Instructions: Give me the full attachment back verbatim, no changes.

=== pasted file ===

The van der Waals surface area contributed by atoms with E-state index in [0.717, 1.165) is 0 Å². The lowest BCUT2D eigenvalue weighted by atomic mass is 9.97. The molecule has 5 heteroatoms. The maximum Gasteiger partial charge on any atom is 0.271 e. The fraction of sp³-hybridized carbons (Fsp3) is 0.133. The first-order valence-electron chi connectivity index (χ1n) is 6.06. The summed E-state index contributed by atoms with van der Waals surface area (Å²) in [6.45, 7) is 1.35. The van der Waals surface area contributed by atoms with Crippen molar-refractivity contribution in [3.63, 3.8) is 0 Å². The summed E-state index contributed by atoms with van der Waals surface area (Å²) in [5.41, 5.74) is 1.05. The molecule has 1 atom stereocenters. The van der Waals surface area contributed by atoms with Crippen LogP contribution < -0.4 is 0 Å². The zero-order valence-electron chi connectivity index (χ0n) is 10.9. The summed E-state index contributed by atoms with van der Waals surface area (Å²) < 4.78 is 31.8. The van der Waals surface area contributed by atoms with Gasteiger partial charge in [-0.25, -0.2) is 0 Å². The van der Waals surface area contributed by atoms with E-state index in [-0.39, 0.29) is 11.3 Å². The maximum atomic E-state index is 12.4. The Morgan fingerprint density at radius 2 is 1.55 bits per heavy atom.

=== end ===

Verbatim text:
The van der Waals surface area contributed by atoms with E-state index in [0.717, 1.165) is 0 Å². The lowest BCUT2D eigenvalue weighted by atomic mass is 9.97. The molecule has 5 heteroatoms. The maximum Gasteiger partial charge on any atom is 0.271 e. The fraction of sp³-hybridized carbons (Fsp3) is 0.133. The first-order valence-electron chi connectivity index (χ1n) is 6.06. The summed E-state index contributed by atoms with van der Waals surface area (Å²) in [6.45, 7) is 1.35. The van der Waals surface area contributed by atoms with Crippen molar-refractivity contribution in [3.63, 3.8) is 0 Å². The summed E-state index contributed by atoms with van der Waals surface area (Å²) in [5.41, 5.74) is 1.05. The molecule has 1 atom stereocenters. The van der Waals surface area contributed by atoms with Crippen LogP contribution < -0.4 is 0 Å². The zero-order valence-electron chi connectivity index (χ0n) is 10.9. The summed E-state index contributed by atoms with van der Waals surface area (Å²) < 4.78 is 31.8. The van der Waals surface area contributed by atoms with Gasteiger partial charge in [-0.25, -0.2) is 0 Å². The van der Waals surface area contributed by atoms with E-state index in [-0.39, 0.29) is 11.3 Å². The maximum atomic E-state index is 12.4. The Morgan fingerprint density at radius 2 is 1.55 bits per heavy atom.